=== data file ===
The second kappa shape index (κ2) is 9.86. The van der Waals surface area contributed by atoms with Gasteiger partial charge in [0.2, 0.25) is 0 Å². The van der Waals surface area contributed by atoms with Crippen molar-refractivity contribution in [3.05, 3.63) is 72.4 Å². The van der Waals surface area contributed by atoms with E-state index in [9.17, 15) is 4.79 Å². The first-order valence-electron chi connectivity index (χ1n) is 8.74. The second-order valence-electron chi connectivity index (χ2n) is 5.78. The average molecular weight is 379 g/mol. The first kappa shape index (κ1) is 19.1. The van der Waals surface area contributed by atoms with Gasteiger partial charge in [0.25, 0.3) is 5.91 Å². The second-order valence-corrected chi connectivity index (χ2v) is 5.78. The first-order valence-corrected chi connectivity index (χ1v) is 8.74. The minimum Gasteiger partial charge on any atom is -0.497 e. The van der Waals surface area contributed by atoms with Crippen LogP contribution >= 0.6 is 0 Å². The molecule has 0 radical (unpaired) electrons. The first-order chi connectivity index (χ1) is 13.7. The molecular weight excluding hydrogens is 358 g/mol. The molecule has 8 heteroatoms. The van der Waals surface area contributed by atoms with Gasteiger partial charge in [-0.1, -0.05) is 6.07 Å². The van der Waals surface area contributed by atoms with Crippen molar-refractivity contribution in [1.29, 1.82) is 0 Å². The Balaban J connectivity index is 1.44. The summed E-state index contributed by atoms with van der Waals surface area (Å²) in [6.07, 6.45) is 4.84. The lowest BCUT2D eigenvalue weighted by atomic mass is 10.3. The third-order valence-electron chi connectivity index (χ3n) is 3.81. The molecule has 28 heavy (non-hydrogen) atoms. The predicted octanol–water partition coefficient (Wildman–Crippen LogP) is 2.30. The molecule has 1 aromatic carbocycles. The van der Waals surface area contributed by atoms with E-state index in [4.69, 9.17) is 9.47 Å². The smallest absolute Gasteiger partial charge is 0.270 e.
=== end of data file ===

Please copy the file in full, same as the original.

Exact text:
The second kappa shape index (κ2) is 9.86. The van der Waals surface area contributed by atoms with Gasteiger partial charge in [0.2, 0.25) is 0 Å². The van der Waals surface area contributed by atoms with Crippen molar-refractivity contribution in [3.05, 3.63) is 72.4 Å². The van der Waals surface area contributed by atoms with E-state index in [9.17, 15) is 4.79 Å². The first-order valence-electron chi connectivity index (χ1n) is 8.74. The second-order valence-electron chi connectivity index (χ2n) is 5.78. The average molecular weight is 379 g/mol. The first kappa shape index (κ1) is 19.1. The van der Waals surface area contributed by atoms with Gasteiger partial charge in [0.25, 0.3) is 5.91 Å². The second-order valence-corrected chi connectivity index (χ2v) is 5.78. The first-order valence-corrected chi connectivity index (χ1v) is 8.74. The minimum Gasteiger partial charge on any atom is -0.497 e. The van der Waals surface area contributed by atoms with Crippen LogP contribution >= 0.6 is 0 Å². The molecule has 0 radical (unpaired) electrons. The first-order chi connectivity index (χ1) is 13.7. The molecular weight excluding hydrogens is 358 g/mol. The molecule has 8 heteroatoms. The van der Waals surface area contributed by atoms with Gasteiger partial charge in [-0.1, -0.05) is 6.07 Å². The van der Waals surface area contributed by atoms with Crippen molar-refractivity contribution in [1.29, 1.82) is 0 Å². The Balaban J connectivity index is 1.44. The summed E-state index contributed by atoms with van der Waals surface area (Å²) in [6.07, 6.45) is 4.84. The lowest BCUT2D eigenvalue weighted by atomic mass is 10.3. The third-order valence-electron chi connectivity index (χ3n) is 3.81. The molecule has 28 heavy (non-hydrogen) atoms. The predicted octanol–water partition coefficient (Wildman–Crippen LogP) is 2.30. The molecule has 1 aromatic carbocycles. The van der Waals surface area contributed by atoms with E-state index in [4.69, 9.17) is 9.47 Å². The smallest absolute Gasteiger partial charge is 0.270 e.